Code Names For U.S. Military Maneuvers Need An `Operation'
Los Angeles Times
WASHINGTON - They beckon from the past, the great military battles and their still-stirring code names: Operation Overlord, the D-Day invasion of Europe. Operation Torch, the U.S. landing in North Africa. Operation Anvil, the Allied liberation of southern France.
Now fast-forward to the 1990s:
-- The U.S. intervention in Somalia was called Operation Restore Hope.
-- The U.S. rescue effort in Rwanda was named Operation Support Hope.
-- The American intervention in Haiti is known as Operation Uphold Democracy.
-- And October's urgent U.S. mobilization to prevent Iraqi troops from invading Kuwait again was Operation Vigilant Warrior.
"Not the sort of thing they'll remember in the year 2021," a Pentagon strategist conceded.
The disparity points to a paradox: While the quality of U.S. forces and their weapons has risen to an all-time high, the art of finding inspiring code names for what they do has become an unexpected casualty of East-West peace.
Even former Joint Chiefs of Staff Chairman Colin Powell, himself no stranger to the plain-vanilla turn of phrase, found Operation Productive Effort - the name proposed for a U.S. humanitarian-aid mission to Bangladesh in 1991 - too humdrum to be let out of the Pentagon.
Defense Department planners eventually changed it to Operation Sea Angel, but that was inspired by the Bangladeshis, who first used the term to describe the Marine helicopter pilots who delivered relief supplies.
Churchill was a master at names
It was not always this boring. Winston Churchill, the great communicator of World War II, placed special importance on the need for bold-sounding code names for military operations.
He favored monikers such as "Overlord" - which he approved personally - in hopes that they might inspire Allied troops - and presumably entice historians as well.
The two-word nicknames are designed to inspire the troops or to send some sort of message to the public. The actual code names used by the military are only a single word long and are classified as top secret.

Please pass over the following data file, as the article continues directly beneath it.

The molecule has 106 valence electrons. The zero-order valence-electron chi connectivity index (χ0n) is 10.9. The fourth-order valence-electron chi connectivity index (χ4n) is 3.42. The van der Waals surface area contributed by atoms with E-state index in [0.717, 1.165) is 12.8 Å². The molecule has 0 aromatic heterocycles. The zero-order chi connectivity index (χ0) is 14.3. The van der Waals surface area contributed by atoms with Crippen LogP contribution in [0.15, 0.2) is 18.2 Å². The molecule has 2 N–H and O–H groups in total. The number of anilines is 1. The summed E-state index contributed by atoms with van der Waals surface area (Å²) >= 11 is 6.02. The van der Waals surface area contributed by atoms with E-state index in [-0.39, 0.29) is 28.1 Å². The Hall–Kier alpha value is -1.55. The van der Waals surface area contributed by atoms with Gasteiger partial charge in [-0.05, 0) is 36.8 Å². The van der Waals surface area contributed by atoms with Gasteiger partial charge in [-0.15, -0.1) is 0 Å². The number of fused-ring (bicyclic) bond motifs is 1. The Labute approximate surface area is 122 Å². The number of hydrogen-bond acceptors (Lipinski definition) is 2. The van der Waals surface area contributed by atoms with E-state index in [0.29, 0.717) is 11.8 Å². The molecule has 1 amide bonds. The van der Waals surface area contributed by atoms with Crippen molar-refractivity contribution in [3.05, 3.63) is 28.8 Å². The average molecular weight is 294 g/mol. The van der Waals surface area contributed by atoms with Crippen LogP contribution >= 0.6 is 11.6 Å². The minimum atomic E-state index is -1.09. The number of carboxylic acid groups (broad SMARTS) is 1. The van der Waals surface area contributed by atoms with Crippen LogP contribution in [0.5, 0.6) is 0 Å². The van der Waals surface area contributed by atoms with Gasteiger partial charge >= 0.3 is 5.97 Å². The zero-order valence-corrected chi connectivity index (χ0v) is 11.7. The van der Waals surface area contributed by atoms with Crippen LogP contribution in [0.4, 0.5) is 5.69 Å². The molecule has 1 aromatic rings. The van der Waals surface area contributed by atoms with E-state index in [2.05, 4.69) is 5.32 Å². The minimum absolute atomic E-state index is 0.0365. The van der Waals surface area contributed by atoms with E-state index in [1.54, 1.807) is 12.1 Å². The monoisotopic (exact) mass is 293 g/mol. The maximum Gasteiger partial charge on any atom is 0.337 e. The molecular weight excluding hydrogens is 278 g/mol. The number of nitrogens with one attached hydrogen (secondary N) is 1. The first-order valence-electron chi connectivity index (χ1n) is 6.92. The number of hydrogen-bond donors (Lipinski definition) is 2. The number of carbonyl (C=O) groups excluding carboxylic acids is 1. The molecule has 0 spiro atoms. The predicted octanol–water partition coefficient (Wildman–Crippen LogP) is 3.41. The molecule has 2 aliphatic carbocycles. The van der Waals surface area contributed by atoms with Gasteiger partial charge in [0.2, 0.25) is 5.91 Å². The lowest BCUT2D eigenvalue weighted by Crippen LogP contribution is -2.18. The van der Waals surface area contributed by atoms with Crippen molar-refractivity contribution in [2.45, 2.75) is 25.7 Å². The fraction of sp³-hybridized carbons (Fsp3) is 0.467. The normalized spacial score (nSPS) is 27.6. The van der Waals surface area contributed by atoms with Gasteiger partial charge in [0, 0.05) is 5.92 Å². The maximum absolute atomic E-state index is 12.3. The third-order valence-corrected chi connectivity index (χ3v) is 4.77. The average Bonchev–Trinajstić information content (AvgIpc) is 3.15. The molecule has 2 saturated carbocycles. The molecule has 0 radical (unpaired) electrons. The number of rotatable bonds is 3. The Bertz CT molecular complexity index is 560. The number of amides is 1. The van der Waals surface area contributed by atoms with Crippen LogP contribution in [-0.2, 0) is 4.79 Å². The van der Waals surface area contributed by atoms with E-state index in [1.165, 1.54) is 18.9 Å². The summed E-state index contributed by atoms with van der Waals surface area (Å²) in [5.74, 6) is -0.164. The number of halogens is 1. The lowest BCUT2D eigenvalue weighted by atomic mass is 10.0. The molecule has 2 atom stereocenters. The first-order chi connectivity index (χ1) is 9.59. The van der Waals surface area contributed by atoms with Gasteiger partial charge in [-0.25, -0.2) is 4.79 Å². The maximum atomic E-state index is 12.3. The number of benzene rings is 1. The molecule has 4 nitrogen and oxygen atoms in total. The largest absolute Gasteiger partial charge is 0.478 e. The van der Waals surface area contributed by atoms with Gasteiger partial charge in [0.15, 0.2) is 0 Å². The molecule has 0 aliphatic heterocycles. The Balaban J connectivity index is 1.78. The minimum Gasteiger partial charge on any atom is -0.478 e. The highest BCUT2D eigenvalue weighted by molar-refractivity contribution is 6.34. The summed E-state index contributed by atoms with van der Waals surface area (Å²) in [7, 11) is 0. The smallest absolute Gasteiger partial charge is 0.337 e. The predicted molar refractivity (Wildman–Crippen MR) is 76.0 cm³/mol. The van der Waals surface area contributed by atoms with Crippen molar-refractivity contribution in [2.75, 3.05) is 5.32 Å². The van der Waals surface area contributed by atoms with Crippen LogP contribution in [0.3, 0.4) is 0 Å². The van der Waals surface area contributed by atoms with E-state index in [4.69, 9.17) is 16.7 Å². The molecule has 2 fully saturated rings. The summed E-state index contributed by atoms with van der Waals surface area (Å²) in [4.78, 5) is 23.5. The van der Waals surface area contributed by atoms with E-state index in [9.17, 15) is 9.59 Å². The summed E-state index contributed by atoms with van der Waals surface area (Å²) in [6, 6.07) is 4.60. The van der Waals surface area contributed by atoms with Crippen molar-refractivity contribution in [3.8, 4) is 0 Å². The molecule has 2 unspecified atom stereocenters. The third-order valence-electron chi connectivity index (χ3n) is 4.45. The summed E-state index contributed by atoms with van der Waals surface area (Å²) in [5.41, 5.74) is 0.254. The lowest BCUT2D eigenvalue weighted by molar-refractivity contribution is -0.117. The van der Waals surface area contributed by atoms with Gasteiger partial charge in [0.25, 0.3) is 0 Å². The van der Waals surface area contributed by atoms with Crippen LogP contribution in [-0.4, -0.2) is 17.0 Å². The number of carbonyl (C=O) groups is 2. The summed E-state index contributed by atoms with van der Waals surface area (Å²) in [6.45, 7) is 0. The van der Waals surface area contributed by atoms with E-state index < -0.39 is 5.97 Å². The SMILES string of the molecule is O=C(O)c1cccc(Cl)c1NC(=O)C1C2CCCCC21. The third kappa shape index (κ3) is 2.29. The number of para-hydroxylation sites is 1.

The services use up to several hundred code names each year, both for combat operations and for training exercises. Some - such as Team Spirit, the annual joint U.S.-South Korean maneuvers - are given the same name year after year for greater visibility.
There is a certain amount of risk in striking out too boldly in picking out a code name.
An Army Reserve unit that once tried to name a road-building venture in Honduras "Operation Blazing Trails" ran into trouble when a too-literal translation came out close to the Spanish-language name for Shining Path, the notorious Maoist guerrilla group in Peru.
Still, too many of today's code names are (a) lackluster, (b) uninspiring, (c) not very stirring and (d) just plain dull.
One exception - Operation Desert Storm, the name given to the 1991 Persian Gulf War - isn't bad by historical standards. But the buildup that preceded it was labeled Operation Desert Shield, a name that, perhaps justifiably, already has been all but forgotten.
The name "Vigilant Warrior," for the most recent U.S. deployment to Kuwait, has not found a permanent slot in many memories either, and that operation took place just months ago.
Although no one knows precisely when military forces began using code names routinely, the late New Zealand etymologist Eric Partridge reported that the practice already had become entrenched during Elizabethan days, when London recorded almost 200 military code names.
Partridge's own research showed that many of the code names of that era were applied to people or institutions. Lord Burghley, for example, was said to have used signs of the Zodiac, such as "Cancer" and "Leo" for top officials of that day.
"Soldiers," a U.S. Army publication, suggested that Churchill may have set the standard. Acutely aware of the value of symbolism in maintaining fighting spirit, he rejected names that he thought too boastful, frivolous, depressing or mundane.
No one should die in "Bunnyhug"
"The world is wide," he wrote, "and intelligent thought will readily supply an unlimited number of well-sounding names which . . . do not enable some widow or mother to say that her son was killed in an operation called `Bunnyhug' or `Ballyhoo.' "
Today's list is generated entirely by computer, which may explain how the selection got to be so dull. Recently, the Pentagon appears to have been stuck on the words "provide" and "restore," as in operations Provide Comfort and Restore Hope.
Some analysts suggested that what may be needed now is a new effort dubbed Operation Provide Better Choices, followed by Operation Restore Pizazz to the Pentagon's code names.
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